How to Make a Small Wedding Guest List Without Offending Anyone

Read our expert guide on how to keep your guest list tight (we promise, this tea is served piping hot!).
Jenn sinrich headshot
Jenn Sinrich
Jenn sinrich headshot
Jenn Sinrich
The Knot Contributor
  • Jenn writes articles for The Knot Worldwide, with a speciality in planning advice and travel.
  • Jenn also writes for a myriad of other large-scale publications, including SELF, Women's Health, and more
  • Prior to becoming a freelance writer, Jenn worked as an on-staff editor at, American Baby, Fit Pregnancy and FreshDirect.
Updated Sep 11, 2023

If you're in the midst of planning your wedding, chances are, you've at least thought about your guest list, or who you plan to invite to your wedding. No matter how early in the process you are, the size of your guest list will help determine so many other aspects of your wedding planning, including your venue and, ultimately, your budget.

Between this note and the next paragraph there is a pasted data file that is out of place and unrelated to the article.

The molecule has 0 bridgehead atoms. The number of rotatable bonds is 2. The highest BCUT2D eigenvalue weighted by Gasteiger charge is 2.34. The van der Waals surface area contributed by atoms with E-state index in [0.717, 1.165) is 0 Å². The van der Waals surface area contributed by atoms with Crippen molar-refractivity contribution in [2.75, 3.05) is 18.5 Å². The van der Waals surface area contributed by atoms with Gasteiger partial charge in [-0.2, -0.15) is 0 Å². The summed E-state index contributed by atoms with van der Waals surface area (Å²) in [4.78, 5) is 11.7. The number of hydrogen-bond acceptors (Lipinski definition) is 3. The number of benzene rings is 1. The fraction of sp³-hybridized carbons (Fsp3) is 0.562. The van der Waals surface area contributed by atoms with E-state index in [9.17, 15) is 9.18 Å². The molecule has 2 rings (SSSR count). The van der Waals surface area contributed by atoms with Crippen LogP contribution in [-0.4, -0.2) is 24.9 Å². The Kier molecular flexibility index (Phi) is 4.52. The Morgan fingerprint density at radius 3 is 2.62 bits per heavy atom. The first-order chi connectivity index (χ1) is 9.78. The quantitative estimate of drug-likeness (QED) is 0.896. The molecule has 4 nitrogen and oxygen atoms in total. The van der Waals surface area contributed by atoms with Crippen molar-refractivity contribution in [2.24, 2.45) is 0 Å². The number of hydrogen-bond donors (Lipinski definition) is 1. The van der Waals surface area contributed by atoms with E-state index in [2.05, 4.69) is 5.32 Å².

In an effort to maintain intimacy and affordability, many couples are trying to figure out how to make a small wedding guest list, which generally consists of anywhere between 50-75 guests. This size wedding guest list is becoming increasingly common, especially in the wake of the COVID-19 pandemic, where we saw limitations on how many guests could gather. "Post-pandemic, I think some couples saw the beauty in having more of an intimate wedding, and small weddings were on the upswing (and still are)," explains Jessica Feiden, wedding photographer and CEO of Jessica K. Feiden Photography. "They are even more common when it comes to hosting a destination wedding as well, which is sometimes why a couple will choose a destination location when they intentionally want to host a smaller wedding."

There are plenty of benefits to having a small wedding. Not only do small weddings give you the opportunity to spend quality time with each of your guests, but they are also a great option for people who don't love the idea of being the center of attention of a large group of people, notes Sara Bauleke, creative director at Bella Notte and founder of Tiny Weddings DC. "Having a small wedding also opens up venue choices that would never be possible with larger groups, such as small museums, wineries, restaurants and parks."